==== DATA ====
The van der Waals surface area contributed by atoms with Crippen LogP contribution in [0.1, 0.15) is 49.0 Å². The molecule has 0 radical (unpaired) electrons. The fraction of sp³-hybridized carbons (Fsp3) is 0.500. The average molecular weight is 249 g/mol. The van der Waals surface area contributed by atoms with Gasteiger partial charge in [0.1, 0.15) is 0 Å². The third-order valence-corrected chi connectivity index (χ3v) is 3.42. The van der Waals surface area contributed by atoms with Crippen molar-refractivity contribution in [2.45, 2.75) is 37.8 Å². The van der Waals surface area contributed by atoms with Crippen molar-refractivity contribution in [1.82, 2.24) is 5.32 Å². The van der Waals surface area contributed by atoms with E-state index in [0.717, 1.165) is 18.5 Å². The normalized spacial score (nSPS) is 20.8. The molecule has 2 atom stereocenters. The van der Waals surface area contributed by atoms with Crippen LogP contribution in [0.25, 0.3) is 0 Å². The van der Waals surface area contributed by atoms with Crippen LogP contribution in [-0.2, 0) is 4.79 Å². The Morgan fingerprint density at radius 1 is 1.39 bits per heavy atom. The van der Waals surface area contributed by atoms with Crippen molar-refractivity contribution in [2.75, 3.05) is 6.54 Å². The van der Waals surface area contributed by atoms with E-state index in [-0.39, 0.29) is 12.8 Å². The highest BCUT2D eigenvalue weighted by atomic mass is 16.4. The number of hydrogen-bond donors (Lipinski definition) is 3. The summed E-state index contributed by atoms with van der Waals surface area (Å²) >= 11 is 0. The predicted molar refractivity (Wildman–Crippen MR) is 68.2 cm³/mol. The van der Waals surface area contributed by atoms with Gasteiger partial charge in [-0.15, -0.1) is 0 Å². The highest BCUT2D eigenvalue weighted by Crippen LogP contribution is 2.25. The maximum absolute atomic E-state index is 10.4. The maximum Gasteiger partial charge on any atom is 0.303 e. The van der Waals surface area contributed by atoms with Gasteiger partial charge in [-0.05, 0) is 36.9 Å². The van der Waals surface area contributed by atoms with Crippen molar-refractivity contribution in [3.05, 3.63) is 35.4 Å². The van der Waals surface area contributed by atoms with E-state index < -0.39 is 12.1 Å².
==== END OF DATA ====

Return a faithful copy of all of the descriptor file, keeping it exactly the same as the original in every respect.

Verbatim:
The van der Waals surface area contributed by atoms with Crippen LogP contribution in [0.1, 0.15) is 49.0 Å². The molecule has 0 radical (unpaired) electrons. The fraction of sp³-hybridized carbons (Fsp3) is 0.500. The average molecular weight is 249 g/mol. The van der Waals surface area contributed by atoms with Gasteiger partial charge in [0.1, 0.15) is 0 Å². The third-order valence-corrected chi connectivity index (χ3v) is 3.42. The van der Waals surface area contributed by atoms with Crippen molar-refractivity contribution in [2.45, 2.75) is 37.8 Å². The van der Waals surface area contributed by atoms with Crippen molar-refractivity contribution in [1.82, 2.24) is 5.32 Å². The van der Waals surface area contributed by atoms with E-state index in [0.717, 1.165) is 18.5 Å². The normalized spacial score (nSPS) is 20.8. The molecule has 2 atom stereocenters. The van der Waals surface area contributed by atoms with Crippen LogP contribution in [0.25, 0.3) is 0 Å². The van der Waals surface area contributed by atoms with Crippen LogP contribution in [-0.2, 0) is 4.79 Å². The Morgan fingerprint density at radius 1 is 1.39 bits per heavy atom. The van der Waals surface area contributed by atoms with Crippen molar-refractivity contribution in [2.75, 3.05) is 6.54 Å². The van der Waals surface area contributed by atoms with E-state index in [-0.39, 0.29) is 12.8 Å². The highest BCUT2D eigenvalue weighted by atomic mass is 16.4. The number of hydrogen-bond donors (Lipinski definition) is 3. The summed E-state index contributed by atoms with van der Waals surface area (Å²) >= 11 is 0. The predicted molar refractivity (Wildman–Crippen MR) is 68.2 cm³/mol. The van der Waals surface area contributed by atoms with Gasteiger partial charge in [-0.15, -0.1) is 0 Å². The highest BCUT2D eigenvalue weighted by Crippen LogP contribution is 2.25. The maximum absolute atomic E-state index is 10.4. The maximum Gasteiger partial charge on any atom is 0.303 e. The van der Waals surface area contributed by atoms with Gasteiger partial charge in [-0.05, 0) is 36.9 Å². The van der Waals surface area contributed by atoms with Crippen molar-refractivity contribution in [3.05, 3.63) is 35.4 Å². The van der Waals surface area contributed by atoms with E-state index < -0.39 is 12.1 Å².